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Five Questions with Pamela Barnes Craig, Retiring Instruction/Reference Librarian for the Law Library of Congress

The following is a guest post from Pamela Barnes Craig, retiring Instruction/Reference Librarian in the Law Library of Congress.   It is cross posted on Teaching with the Library of Congress.   Describe what you do at the Library of Congress and the materials you work with. Pam Craig talks with teachers at the 2013 Summer Teacher […]

Today We Celebrate Law Day

The Law Library of Congress celebrates Law Day each year with a program to commemorate the importance of our rights and the rule of law in American society.  As part of this year’s celebration, Barbara and Robert have prepared a display in the Law Library Reading Room to coincide with today’s program featuring Jeffrey Rosen of the National […]

Magna Carta in the US, Part I: The British Pavilion of the 1939 New York World’s Fair

From November 6 through January 19, 2015, the Lincoln Cathedral Magna Carta, one of four remaining originals from 1215 will be on display along with other rare materials from the Library’s rich collections to tell the story of 800 years of its influence on the history of political liberty.  This is the first installment in a series […]

Murder, Movies and the Law

We are at it again – working on one of our posts about movies and the law.  This time we are looking at movies which depict murder trials.  Although posts about movies and the law might seem somewhat lighthearted, movies are a powerful cultural force which often reflect society’s attitudes and understanding of various ideas. To […]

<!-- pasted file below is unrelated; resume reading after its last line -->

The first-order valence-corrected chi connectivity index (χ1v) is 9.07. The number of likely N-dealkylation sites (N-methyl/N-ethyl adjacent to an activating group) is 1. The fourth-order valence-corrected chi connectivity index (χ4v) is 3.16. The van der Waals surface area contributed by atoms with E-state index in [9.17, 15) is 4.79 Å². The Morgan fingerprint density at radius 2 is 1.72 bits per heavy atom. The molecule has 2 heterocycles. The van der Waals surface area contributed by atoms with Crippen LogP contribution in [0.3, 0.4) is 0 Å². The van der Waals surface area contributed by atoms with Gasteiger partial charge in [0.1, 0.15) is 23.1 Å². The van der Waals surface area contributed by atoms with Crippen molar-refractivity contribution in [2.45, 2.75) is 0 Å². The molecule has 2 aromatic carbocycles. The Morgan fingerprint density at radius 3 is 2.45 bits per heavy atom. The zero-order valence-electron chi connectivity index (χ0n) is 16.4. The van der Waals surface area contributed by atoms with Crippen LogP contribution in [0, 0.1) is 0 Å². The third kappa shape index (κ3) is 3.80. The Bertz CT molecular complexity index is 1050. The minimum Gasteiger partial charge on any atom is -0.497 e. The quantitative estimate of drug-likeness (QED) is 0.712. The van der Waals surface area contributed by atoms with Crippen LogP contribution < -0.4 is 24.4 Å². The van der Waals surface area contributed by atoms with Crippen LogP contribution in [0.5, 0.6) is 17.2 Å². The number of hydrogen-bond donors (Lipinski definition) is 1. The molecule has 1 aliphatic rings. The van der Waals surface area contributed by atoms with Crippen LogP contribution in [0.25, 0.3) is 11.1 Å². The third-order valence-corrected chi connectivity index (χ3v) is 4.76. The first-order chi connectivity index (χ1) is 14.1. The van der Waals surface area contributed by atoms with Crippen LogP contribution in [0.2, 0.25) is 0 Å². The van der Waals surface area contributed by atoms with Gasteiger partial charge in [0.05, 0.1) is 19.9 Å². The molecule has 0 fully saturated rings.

Shakespeare and King John

April 2014 marks the 450th anniversary of William Shakespeare’s birth.  As a way of combining a salute to Shakespeare and continuing our fascination with all things Magna Carta, I thought I would take a look at Shakespeare’s play, “King John.”  The play is believed to have been written in the 1590s, but it was not […]

Bas-Relief of The Merchant of Venice – Pic of the Week

In honor of National Poetry Month and the 450th anniversary of Shakespeare’s birth, today’s Pic of the Week takes a look at a bas-relief that adorns the Folger Shakespeare Library (which is just a few steps away from the Library of Congress buildings). The bas-relief shows the court scene from The Merchant of Venice (Act 4, Scene I).  Portia, the play’s heroine, […]

Literature and Law

This is a guest post by Jennifer Davis, a supervisory collection specialist in our Collection Services Division at the Law Library of Congress. Hurrying to work in the morning is a good time to think of to-do lists, song lyrics and snatches of poetry. Like most DC workers, I have been lucky enough to hustle […]

An Interview with Rob Sukol, Deputy Law Revision Counsel

This week’s interview is with Rob Sukol, Deputy Law Revision Counsel of the U.S. House of Representatives.  Rob previously did the guest post titled “The United States Code Online – Downloadable XML Files and More” on In Custodia Legis. Describe your background. I was born and raised in Philadelphia, Pennsylvania. The music scene in Philly grabbed […]

Was a 9-Month-old Boy Really Charged with Attempted Murder in Pakistan?

The following is a guest post by Shameema Rahman, senior legal research specialist in our Public Services Division. You may have heard about an incredible article with the headline, “9-month-old boy on the run after attempted murder charge in Pakistan” that appeared in the Washington Times on April 8th. Several news outlets, including CNN News,  have subsequently clarified […]